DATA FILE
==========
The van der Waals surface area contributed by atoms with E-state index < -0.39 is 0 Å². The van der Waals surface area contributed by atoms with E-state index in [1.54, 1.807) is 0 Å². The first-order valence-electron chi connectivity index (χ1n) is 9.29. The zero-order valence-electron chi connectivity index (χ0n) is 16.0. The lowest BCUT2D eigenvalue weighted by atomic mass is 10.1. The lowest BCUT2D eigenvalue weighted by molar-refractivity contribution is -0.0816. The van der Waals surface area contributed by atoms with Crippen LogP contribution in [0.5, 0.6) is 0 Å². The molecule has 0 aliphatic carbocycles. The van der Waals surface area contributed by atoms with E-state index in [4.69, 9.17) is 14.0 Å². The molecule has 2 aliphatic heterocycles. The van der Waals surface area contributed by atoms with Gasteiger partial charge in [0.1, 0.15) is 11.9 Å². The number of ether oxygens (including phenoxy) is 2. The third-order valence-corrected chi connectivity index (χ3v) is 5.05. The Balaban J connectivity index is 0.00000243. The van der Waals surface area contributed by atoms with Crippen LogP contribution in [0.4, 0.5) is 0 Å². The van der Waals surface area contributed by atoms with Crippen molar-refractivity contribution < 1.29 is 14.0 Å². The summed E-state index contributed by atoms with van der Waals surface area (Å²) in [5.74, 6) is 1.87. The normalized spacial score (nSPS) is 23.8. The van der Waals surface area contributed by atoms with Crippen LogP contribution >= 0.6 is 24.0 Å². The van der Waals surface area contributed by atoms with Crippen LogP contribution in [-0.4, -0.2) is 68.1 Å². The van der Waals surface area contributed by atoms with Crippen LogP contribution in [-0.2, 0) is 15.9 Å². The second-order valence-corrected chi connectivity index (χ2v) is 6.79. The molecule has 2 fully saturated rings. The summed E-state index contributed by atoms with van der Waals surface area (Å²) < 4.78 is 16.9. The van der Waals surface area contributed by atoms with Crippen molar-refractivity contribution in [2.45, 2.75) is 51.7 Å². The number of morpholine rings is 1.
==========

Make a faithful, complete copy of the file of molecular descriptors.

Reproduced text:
The van der Waals surface area contributed by atoms with E-state index < -0.39 is 0 Å². The van der Waals surface area contributed by atoms with E-state index in [1.54, 1.807) is 0 Å². The first-order valence-electron chi connectivity index (χ1n) is 9.29. The zero-order valence-electron chi connectivity index (χ0n) is 16.0. The lowest BCUT2D eigenvalue weighted by atomic mass is 10.1. The lowest BCUT2D eigenvalue weighted by molar-refractivity contribution is -0.0816. The van der Waals surface area contributed by atoms with Crippen LogP contribution in [0.5, 0.6) is 0 Å². The molecule has 0 aliphatic carbocycles. The van der Waals surface area contributed by atoms with E-state index in [4.69, 9.17) is 14.0 Å². The molecule has 2 aliphatic heterocycles. The van der Waals surface area contributed by atoms with Gasteiger partial charge in [0.1, 0.15) is 11.9 Å². The number of ether oxygens (including phenoxy) is 2. The third-order valence-corrected chi connectivity index (χ3v) is 5.05. The Balaban J connectivity index is 0.00000243. The van der Waals surface area contributed by atoms with Crippen LogP contribution in [0.4, 0.5) is 0 Å². The van der Waals surface area contributed by atoms with Crippen molar-refractivity contribution < 1.29 is 14.0 Å². The summed E-state index contributed by atoms with van der Waals surface area (Å²) in [5.74, 6) is 1.87. The normalized spacial score (nSPS) is 23.8. The van der Waals surface area contributed by atoms with Crippen LogP contribution >= 0.6 is 24.0 Å². The van der Waals surface area contributed by atoms with Crippen LogP contribution in [-0.4, -0.2) is 68.1 Å². The van der Waals surface area contributed by atoms with Crippen LogP contribution in [-0.2, 0) is 15.9 Å². The second-order valence-corrected chi connectivity index (χ2v) is 6.79. The molecule has 2 fully saturated rings. The summed E-state index contributed by atoms with van der Waals surface area (Å²) < 4.78 is 16.9. The van der Waals surface area contributed by atoms with Crippen molar-refractivity contribution in [2.45, 2.75) is 51.7 Å². The number of morpholine rings is 1.